The arrival of summer prevailed over consumers' worries about rising oil prices last month, sending shoppers into stores and giving retailers...
NEW YORK — The arrival of summer prevailed over consumers’ worries about rising oil prices last month, sending shoppers into stores and giving retailers their best performance in more than a year.
As merchants released June sales figures yesterday, even recent laggards like Wal-Mart Stores had solid results.
The winners were from a range of retail sectors, including discounters such as Target, wholesale clubs such as Costco, department stores like Nordstrom and J.C. Penney and teen retailers such as Abercrombie & Fitch.
A handful of companies including TJX and Family Dollar had disappointing results, but they were the exceptions.
Most Read Stories
- Seattle judge won’t immediately release ‘Dreamer’ from detention center
- T-Mobile one-ups Verizon’s new unlimited data plan; 4Q results top forecasts
- Officials say damage to sewage plant in Discovery Park is catastrophic
- Sticker shock as much higher car-tab bills land in mailboxes
- Either invite us or not already | Dear Carolyn
Overall, “the final results were terrific,” said Ken Perkins, president of Retail Metrics , a research firm in Swampscott, Mass. “There was broad-based strength across all retail segments.”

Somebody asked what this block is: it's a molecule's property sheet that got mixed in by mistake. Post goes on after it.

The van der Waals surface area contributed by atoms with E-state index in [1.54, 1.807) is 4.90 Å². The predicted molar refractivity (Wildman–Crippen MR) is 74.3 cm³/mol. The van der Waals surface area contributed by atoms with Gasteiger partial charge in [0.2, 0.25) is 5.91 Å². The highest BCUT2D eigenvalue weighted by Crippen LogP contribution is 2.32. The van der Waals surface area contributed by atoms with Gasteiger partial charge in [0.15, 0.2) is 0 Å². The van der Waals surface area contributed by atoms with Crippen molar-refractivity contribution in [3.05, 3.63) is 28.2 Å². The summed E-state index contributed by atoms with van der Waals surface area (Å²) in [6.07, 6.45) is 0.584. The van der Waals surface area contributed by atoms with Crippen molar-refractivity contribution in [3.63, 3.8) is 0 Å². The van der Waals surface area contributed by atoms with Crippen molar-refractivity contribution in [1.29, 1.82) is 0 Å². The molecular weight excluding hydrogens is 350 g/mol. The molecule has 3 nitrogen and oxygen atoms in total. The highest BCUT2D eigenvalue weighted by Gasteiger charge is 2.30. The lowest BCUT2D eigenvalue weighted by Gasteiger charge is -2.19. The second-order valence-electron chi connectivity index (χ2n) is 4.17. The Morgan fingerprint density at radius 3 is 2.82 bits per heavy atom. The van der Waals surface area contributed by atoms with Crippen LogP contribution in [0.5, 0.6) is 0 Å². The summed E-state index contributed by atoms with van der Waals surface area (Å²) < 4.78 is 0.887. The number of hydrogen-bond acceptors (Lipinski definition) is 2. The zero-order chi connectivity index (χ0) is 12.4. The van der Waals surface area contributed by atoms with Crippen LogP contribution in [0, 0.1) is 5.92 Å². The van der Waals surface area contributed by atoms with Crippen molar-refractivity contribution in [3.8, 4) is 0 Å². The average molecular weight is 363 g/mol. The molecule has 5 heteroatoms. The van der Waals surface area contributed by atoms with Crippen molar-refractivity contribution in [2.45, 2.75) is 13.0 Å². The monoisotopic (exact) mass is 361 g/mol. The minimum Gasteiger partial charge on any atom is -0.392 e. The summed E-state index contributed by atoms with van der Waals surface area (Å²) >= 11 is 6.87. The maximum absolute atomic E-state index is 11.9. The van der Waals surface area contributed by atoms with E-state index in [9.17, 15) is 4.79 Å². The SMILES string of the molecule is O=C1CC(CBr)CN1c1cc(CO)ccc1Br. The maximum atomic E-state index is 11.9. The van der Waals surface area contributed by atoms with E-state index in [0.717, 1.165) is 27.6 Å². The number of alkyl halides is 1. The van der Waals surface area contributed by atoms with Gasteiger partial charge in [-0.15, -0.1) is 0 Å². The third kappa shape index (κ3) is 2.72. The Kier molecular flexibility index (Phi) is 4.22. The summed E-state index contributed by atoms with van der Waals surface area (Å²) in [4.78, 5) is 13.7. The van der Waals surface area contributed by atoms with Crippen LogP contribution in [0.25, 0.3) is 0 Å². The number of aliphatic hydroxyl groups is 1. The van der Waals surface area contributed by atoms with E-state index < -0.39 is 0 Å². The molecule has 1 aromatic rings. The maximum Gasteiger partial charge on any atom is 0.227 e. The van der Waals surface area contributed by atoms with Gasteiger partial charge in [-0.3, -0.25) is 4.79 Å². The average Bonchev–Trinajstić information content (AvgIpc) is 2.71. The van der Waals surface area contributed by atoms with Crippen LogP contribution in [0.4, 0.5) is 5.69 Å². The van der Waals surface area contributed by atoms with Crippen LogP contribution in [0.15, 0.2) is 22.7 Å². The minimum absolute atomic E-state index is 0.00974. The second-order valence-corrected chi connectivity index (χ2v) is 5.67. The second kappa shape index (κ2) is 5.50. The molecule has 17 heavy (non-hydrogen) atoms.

He added, “Consumers clearly seemed to shrug off higher oil prices. And it didn’t seem to bother the low-income consumers.”
A series of bomb attacks rocked London yesterday, creating a possible source of anxiety for U.S. consumers. But Perkins said he foresees no big impact on American retailers as long as there are no other attacks.
Percentage change in June same-stores sales from the year-earlier period.
Retailer % chg.
& Fitch +38.0
Neiman Marcus +9.2
The International Council of Shopping Centers-UBS preliminary sales tally of 66 stores surged 5.3 percent in June, better than the 4.5 percent forecast. It was the industry’s best showing since May 2004, when the index was up 5.7 percent, according to Michael Niemira, chief economist at the International Council of Shopping Centers.
The tally is based on same-store sales, or sales at stores open at least a year. Those sales are considered the best indicator of a retailer’s strength.
June — the second most important month of the year in a retailer’s calendar after December — is when merchants clear out summer goods to make room for fall items. With clean inventories behind them, the nation’s stores should be able to make the transition to the back-to-school selling season more easily, Perkins said.
Niemira noted that the strong sales gain in June was helped in part by easier comparisons with June 2004, when the tally had a weaker 3.0 percent gain.
Still, the performance was a relief for retailers who had only modest increases the past three months, when lower-than-normal temperatures hurt demand for seasonal merchandise including clothing.
Although oil prices passed $60 a barrel for the first time last month, consumer confidence rose to better-than-expected levels as shoppers shrugged off energy’s advance and focused on an improving job market.
The latest report on unemployment claims, released by the Labor Department yesterday, indicated that the job market is indeed recovering.